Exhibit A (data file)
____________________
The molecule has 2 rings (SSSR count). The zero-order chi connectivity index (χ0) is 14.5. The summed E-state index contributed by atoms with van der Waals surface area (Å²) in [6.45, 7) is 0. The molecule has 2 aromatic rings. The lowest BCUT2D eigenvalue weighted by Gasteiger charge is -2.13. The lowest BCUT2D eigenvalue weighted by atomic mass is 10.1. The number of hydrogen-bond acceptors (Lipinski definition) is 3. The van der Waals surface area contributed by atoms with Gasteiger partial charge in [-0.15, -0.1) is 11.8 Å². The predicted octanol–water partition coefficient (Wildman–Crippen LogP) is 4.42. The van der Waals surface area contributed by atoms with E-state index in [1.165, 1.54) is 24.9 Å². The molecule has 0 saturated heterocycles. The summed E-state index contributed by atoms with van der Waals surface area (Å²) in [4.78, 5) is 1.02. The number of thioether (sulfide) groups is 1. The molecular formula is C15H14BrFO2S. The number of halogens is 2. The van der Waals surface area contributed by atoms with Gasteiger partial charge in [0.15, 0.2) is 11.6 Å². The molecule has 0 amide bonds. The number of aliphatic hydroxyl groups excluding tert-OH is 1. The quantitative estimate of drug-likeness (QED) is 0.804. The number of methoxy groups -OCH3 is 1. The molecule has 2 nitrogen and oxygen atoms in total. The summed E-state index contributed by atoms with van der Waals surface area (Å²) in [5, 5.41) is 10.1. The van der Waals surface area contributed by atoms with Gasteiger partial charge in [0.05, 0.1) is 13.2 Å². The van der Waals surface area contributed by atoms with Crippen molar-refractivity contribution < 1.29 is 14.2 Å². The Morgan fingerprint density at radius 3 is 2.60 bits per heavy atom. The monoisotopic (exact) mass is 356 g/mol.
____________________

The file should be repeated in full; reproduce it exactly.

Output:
The molecule has 2 rings (SSSR count). The zero-order chi connectivity index (χ0) is 14.5. The summed E-state index contributed by atoms with van der Waals surface area (Å²) in [6.45, 7) is 0. The molecule has 2 aromatic rings. The lowest BCUT2D eigenvalue weighted by Gasteiger charge is -2.13. The lowest BCUT2D eigenvalue weighted by atomic mass is 10.1. The number of hydrogen-bond acceptors (Lipinski definition) is 3. The van der Waals surface area contributed by atoms with Gasteiger partial charge in [-0.15, -0.1) is 11.8 Å². The predicted octanol–water partition coefficient (Wildman–Crippen LogP) is 4.42. The van der Waals surface area contributed by atoms with E-state index in [1.165, 1.54) is 24.9 Å². The molecule has 0 saturated heterocycles. The summed E-state index contributed by atoms with van der Waals surface area (Å²) in [4.78, 5) is 1.02. The number of thioether (sulfide) groups is 1. The molecular formula is C15H14BrFO2S. The number of halogens is 2. The van der Waals surface area contributed by atoms with Gasteiger partial charge in [0.15, 0.2) is 11.6 Å². The molecule has 0 amide bonds. The number of aliphatic hydroxyl groups excluding tert-OH is 1. The quantitative estimate of drug-likeness (QED) is 0.804. The number of methoxy groups -OCH3 is 1. The molecule has 2 nitrogen and oxygen atoms in total. The summed E-state index contributed by atoms with van der Waals surface area (Å²) in [5, 5.41) is 10.1. The van der Waals surface area contributed by atoms with Gasteiger partial charge in [0.05, 0.1) is 13.2 Å². The van der Waals surface area contributed by atoms with Crippen molar-refractivity contribution < 1.29 is 14.2 Å². The Morgan fingerprint density at radius 3 is 2.60 bits per heavy atom. The monoisotopic (exact) mass is 356 g/mol.